Margaret Mead, the famed American cultural anthropologist, once said, "Jealousy doesn't prove how much you love someone, it proves how insecure you are." Those words have never rung more true than at this point in my life.
My husband and I have been married for over 17 1/2 years, and together for over 19. For the better part of our relationship, this man I share my life with has seemed completely indifferent when it came to who I was friends with. I felt completely free to speak to whomever I wanted, without any kind of recourse, or general flack from him. His behavior (or lack thereof) actually had me believing that he didn't truly care about our relationship, which led to distance, which led to the "bad patch" we hit last summer.
My husband is a good, decent, kind man. He's a great father and a good provider. He's never strayed, doesn't do drugs, doesn't drink, or harbor any other vices that a wife could be concerned about. But still, we were at a crossroads in our relationship, and were stuck in a horrible rut that seemed to be taking us down a path of sadness, heartbreak, and ultimately, separation.
I've always believed that God's hand is in everything that happens in our lives, and there are no accidents, because at the same time this revelation began to unfold in our marriage, a former boyfriend of mine surfaced on Facebook, and made a beeline onto my friends' list, and into my life.
At first, I was thrilled to reconnect with him. He was my very first boyfriend, and I'd always held a special place for him in my heart. But, when reminiscing turned into "what if" and "what could be", I realized I had come face to face with a MAJOR, possibly life-altering decision.
Once I realized this, I did what I always do when faced with a difficult problem -- I went to my best friend for advice, and talked to my husband about everything. We had several closed door conversations about us -- our past, our present situation, and the possibilities for the future. He was obviously upset with the way my thoughts were carrying me, but in the process of our many, MANY talks, he peeled away his own onion layers, and admitted to me that he was incredibly jealous of this guy, and would like nothing more than to have him out of my life for good.
Initially, that was easier said than done. I was happy to have my former flame back in my life, especially since I'd thought and wondered about him for all those years. In my mind, this person was just a friend, and I was more than a little annoyed that, if my husband couldn't trust him, he could at least trust ME.
Once we began really opening up to one another, we miraculously discovered that we still really loved one another, and were both hoping to reconnect but were at a stalemate as to how. This "interference" with my former boyfriend was ultimately the catalyst we needed to rekindle our feelings for one another, and make us wake up and realize how valuable we are to each other and how lucky we were to have each other.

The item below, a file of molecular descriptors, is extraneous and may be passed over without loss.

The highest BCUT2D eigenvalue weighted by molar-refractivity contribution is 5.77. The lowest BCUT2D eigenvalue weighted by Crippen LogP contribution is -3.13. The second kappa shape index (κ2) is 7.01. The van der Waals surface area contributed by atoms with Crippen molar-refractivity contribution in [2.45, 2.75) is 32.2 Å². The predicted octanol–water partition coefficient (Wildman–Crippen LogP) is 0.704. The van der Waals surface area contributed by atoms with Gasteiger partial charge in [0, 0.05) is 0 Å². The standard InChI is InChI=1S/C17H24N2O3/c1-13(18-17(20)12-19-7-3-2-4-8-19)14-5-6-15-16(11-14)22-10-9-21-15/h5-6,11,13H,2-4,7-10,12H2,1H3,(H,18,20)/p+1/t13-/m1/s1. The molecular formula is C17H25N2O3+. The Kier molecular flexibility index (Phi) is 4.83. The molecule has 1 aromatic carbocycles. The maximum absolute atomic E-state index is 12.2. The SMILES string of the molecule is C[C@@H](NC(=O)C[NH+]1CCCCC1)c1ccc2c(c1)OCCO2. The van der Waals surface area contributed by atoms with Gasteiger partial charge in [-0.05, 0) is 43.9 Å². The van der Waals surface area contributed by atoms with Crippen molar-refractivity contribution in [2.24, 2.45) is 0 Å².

The friendship with the former boyfriend fizzled out some when he finally got it through his head that I was never going to fulfill his "fantasy" and leave my husband AND my children (can you even imagine?), and run off into the sunset with him. Yes, he and I still chat, but only on rare occasions. I have to admit, if I had it to do all over again, I would never have reconnected with him in the first place. The sweet, handsome young man I dated has turned into someone that I'm not sure I really like, and it has blown all of my wonderful memories of the two of us completely apart.
My husband now immediately shares with me when he's feeling a pang of jealousy, or when something bothers him in terms of a budding "relationship" I may be developing with someone. It's become difficult at times, especially since I'm a member of the committee planning our high school's 30th reunion, and as a result, I'm happily reconnecting with a bunch of folks that I went to high school with. I've noticed it's hard for my husband to adapt to the fact that the woman who had only one or two close friends, and focused mainly on him, is now having conversations with lots of people on a pretty regular basis. I think, in some respects, I've created a monster with him. He's now telling me OFTEN that it bothers him when I talk to people so much, and that he's frequently reminding me "... you told me to let you know when it bothers me, so I'm letting you know." Ugh.
In one respect, I think his jealousy is sweet. I'm HIS, and he's not willing or able to fork me over to someone else very easily. But, on the other hand, I like all of these re-established friendships I'm experiencing, and would like to continue talking to my former classmates from school without feeling guilty or scrutinized. It's a fine line, and I don't know which steps to take to prevent falling off completely.
I'm glad my husband and I are a happily married couple again. We're MUCH better than we were a year ago, and neither one of us ever wants to go back to that dark place. But, at the same token, I'm remembering the old adage, "Be careful what you wish for; you just may get it." I wanted a husband that was more present and more attentive, and boy, have I got him!
So, I have to deal with the whole jealousy thing and try to figure out what the happy medium is. In the meantime, I'll keep reminding myself of another one of Margaret Mead's quotes: "Every time we liberate a woman, we liberate a man."